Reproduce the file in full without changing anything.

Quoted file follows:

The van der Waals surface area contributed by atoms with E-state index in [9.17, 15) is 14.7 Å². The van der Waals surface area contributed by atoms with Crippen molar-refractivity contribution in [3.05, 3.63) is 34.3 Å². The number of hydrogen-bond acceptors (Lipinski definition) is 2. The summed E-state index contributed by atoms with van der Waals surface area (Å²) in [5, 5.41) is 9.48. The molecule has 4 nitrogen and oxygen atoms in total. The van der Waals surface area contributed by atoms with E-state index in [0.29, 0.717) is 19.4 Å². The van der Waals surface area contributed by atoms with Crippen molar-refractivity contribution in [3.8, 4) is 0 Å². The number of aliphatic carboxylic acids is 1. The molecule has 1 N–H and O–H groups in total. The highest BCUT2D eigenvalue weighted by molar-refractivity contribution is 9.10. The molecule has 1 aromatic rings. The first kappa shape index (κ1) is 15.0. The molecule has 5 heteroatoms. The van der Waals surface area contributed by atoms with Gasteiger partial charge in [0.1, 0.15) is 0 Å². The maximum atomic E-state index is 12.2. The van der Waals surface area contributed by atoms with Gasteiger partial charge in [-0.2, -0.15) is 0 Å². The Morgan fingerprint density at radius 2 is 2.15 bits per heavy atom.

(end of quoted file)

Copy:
The van der Waals surface area contributed by atoms with E-state index in [9.17, 15) is 14.7 Å². The van der Waals surface area contributed by atoms with Crippen molar-refractivity contribution in [3.05, 3.63) is 34.3 Å². The number of hydrogen-bond acceptors (Lipinski definition) is 2. The summed E-state index contributed by atoms with van der Waals surface area (Å²) in [5, 5.41) is 9.48. The molecule has 4 nitrogen and oxygen atoms in total. The van der Waals surface area contributed by atoms with E-state index in [0.29, 0.717) is 19.4 Å². The van der Waals surface area contributed by atoms with Crippen molar-refractivity contribution in [3.8, 4) is 0 Å². The number of aliphatic carboxylic acids is 1. The molecule has 1 N–H and O–H groups in total. The highest BCUT2D eigenvalue weighted by molar-refractivity contribution is 9.10. The molecule has 1 aromatic rings. The first kappa shape index (κ1) is 15.0. The molecule has 5 heteroatoms. The van der Waals surface area contributed by atoms with Gasteiger partial charge in [0.1, 0.15) is 0 Å². The maximum atomic E-state index is 12.2. The van der Waals surface area contributed by atoms with Gasteiger partial charge in [-0.2, -0.15) is 0 Å². The Morgan fingerprint density at radius 2 is 2.15 bits per heavy atom.